'Poison' controversy is latest symptom of distrust on the West Bank
Arraba, Israeli-occupied West Bank
The heavy metal gates at the entrance to the girls' secondary school in this pastoral Palestinian village have been bolted shut. Through a peephole one can see the two-story, L-shaped concrete building, trimmed in red, where something happened March 21 that sent 66 schoolgirls home or to hospital. Since then over 700 more schoolgirls have been taken to hospitals in a variety of West Bank towns and villages.
The emotional controversy which has erupted over the girls' condition is itself a clear symptom of the sharply deteriorating relationship and glaring lack of trust between Israeli Jews and West Bank Arabs.
The Palestinians are convinced that Jewish settlers are trying to poison or sterilize their daughters to spark a large-scale Arab exodus from the West Bank so that Israel can annex the land. Palestine Liberation Organization leaders, meeting in Amman, have called for a United Nations Security Council meeting on the ''poisoning.''
Israeli health officials attribute the problem to a ''mass phenomenon'' - meaning a wave of hysteria - but concede that the panic reaction might have been triggered by an ''environmental irritant'' in Arraba. Israeli civil authorities on the West Bank say the girls are being manipulated by Palestinian activists interested in discrediting Israel.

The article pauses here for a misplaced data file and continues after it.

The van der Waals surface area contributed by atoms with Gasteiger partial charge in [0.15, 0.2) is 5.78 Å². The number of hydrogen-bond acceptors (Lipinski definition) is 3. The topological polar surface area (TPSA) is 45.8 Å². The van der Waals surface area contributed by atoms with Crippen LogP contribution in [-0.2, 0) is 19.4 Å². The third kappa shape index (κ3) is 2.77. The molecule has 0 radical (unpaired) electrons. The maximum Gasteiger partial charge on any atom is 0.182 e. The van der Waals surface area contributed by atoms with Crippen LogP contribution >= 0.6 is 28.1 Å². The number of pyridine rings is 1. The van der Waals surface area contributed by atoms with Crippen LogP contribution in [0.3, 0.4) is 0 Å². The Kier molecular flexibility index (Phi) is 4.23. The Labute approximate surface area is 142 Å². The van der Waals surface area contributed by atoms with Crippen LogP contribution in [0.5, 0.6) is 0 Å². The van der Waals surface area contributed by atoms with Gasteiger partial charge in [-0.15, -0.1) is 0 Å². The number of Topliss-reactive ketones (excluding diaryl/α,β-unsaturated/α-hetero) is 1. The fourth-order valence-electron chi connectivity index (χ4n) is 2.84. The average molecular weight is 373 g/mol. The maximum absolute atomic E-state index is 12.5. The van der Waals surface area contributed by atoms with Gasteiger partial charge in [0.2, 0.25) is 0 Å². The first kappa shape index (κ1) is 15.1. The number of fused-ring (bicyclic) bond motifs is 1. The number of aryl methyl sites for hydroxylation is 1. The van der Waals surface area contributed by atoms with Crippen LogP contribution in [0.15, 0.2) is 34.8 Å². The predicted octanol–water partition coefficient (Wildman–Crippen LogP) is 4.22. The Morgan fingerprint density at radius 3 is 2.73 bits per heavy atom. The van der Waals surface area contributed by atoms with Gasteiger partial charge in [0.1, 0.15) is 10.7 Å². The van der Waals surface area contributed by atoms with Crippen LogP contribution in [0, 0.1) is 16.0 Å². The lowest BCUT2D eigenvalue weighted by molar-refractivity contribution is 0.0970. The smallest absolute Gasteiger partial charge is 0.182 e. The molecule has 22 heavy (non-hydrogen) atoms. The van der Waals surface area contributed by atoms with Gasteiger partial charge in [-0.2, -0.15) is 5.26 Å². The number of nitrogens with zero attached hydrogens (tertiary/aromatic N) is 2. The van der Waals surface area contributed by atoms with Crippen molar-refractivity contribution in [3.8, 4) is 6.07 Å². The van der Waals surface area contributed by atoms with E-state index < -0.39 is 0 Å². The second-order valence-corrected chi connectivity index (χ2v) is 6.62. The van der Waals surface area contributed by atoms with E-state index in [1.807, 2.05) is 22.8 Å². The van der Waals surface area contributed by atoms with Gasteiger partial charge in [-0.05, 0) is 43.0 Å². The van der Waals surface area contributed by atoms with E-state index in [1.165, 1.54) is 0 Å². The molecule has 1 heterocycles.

''The only poison you can point to for sure is in the political atmosphere,'' said a foreign observer outside a Hebron hospital.
A series of events over recent weeks and months have produced a pervasive atmosphere of distrust throughout the West Bank. West Bankers' fears are fanned by statements like that of Deputy Speaker of the Knesset (parliament) Meir Cohen , a member of Prime Minister Menachem Begin's Herut Party, who said in mid-March that Israel had made a fatal mistake when it did not drive 200,000 to 300,000 Arabs of Judea and Samaria (biblical names for the West Bank) across the river Jordan in the 1967 war.
''Things would have been simpler today, no Palestine problem, no stones, no demonstrators,'' he said. ''We could have brought in 100,000 settlers and there would have been no trouble.''
Although Mr. Cohen did not speak for the government, he was not chastised by its leaders, bolstering West Bank suspicions that this is government policy. Open expulsion of Arabs from the West Bank has been advocated by the Kach Movement of American-born Rabbi Meir Kahane, active on the West Bank, and by some circles of the leading West Bank settlers' organization, Gush Emunim.